I wake in the morning knowing it is the last day, after more than a week of days, with our grandson Luke who celebrates his birthday today. I try to chase the sadness away and fight the tears that threaten to spill from my eyes.
“There you are,” I say as his mother carries him down the stairs and into the dining room where I work on my computer. “Good morning!” I say as I have said for all these days.
He looks at me and smiles his brightness. I wonder if he will look for me tomorrow.
The morning passes quickly. Diapers, bottle, breakfast, books, puzzles, cars. Time for a nap. Party preparations occupy our minutes.
The guests arrive; lunch is served; a single candle lit.
I take one last quick hug and a kiss, brush my fingers across his soft cheek, then turn and walk away to hide my tears. My son gives me comfort in a hug on the drive. We get in the car where our bag and cooler of food and drinks replace the car seat with Luke on our outings and trip to the zoo. We drive away, down the street where I pushed Luke in his stroller.
The car engine moves the wheels that carry us away, minutes then hours, miles and miles.
I can still hear his soft voice saying “book?” with a hopeful look towards the shelf lined with colorful titles of thick-paged stories.
I turn my thoughts to home where my garden, books, music, and little white dog wait for me. Have the trees of our woods changed color this week?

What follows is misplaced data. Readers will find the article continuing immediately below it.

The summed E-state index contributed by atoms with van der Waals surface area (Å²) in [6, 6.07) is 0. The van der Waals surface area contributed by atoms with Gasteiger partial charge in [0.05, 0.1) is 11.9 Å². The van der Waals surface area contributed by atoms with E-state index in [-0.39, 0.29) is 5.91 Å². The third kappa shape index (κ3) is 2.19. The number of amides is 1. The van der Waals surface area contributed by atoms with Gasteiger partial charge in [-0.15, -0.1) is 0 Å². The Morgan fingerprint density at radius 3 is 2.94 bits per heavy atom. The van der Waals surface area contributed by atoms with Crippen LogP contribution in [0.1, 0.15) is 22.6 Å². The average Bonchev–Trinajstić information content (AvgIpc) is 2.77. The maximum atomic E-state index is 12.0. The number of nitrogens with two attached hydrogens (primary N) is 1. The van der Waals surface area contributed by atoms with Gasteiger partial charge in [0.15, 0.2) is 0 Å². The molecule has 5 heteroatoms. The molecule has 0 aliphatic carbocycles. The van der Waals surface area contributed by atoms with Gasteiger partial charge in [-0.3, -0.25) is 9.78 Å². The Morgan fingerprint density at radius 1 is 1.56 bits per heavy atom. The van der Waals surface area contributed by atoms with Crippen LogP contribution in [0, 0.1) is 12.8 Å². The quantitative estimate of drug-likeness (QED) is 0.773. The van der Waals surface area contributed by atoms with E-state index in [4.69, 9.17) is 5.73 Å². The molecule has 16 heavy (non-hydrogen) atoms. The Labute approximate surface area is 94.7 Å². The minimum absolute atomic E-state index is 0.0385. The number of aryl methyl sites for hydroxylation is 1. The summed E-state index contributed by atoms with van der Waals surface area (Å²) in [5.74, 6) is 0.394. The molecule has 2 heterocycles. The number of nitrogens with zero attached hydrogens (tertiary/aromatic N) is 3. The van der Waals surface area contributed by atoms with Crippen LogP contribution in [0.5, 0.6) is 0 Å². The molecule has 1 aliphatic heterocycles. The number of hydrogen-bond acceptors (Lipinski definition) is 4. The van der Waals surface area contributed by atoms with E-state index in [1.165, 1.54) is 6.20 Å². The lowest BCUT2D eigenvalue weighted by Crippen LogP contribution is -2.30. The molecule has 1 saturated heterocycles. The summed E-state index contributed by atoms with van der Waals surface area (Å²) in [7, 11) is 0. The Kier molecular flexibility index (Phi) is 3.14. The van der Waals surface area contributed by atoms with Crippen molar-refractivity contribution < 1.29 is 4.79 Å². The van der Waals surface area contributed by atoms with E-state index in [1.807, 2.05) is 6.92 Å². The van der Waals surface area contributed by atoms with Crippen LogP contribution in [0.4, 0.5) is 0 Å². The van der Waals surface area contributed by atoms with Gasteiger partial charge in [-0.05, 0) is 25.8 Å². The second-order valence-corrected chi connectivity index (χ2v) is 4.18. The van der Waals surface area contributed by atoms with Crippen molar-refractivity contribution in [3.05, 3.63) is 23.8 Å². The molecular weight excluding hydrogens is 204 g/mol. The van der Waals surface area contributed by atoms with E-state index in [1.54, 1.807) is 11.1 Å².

At 4:00 I wonder if Luke got his afternoon nap on this busy birthday party day.
I can still feel his little arms clasp my legs as I sit on the sofa, wanting me to lift him up onto my lap.
I think about the seasons and wonder if I should get out Halloween decorations. Probably not this year. There are no children or grandchildren home to see them, and the long private drive deters the neighborhood children from trick-or-treating. Maybe just a fall table runner and “Give Thanks” sign. Perhaps an uncarved pumpkin beside a pot of mums.
It’s 8:00 and I wonder if Luke has gone to bed in his little soft sleeper with the zipper from ankle to neck. I can still hear his little bedtime chatter through the intercom as he talks himself to sleep in words only he understands.
I think about how happy Arthur will be to see me.
We pull in our driveway and a little furry white head pops into the window of the door and then darts away. Arthur waits for us at the door to the garage.
We’ve left a world of hugs and kisses, laughs and baby chatter, books and puzzles.
We’re back in our world of quiet, peace, and photographs in picture frames.
I’ll listen to my music in the morning as I read my books and work, Arthur asleep on the pillow by the window.
Two and a half months until Christmas.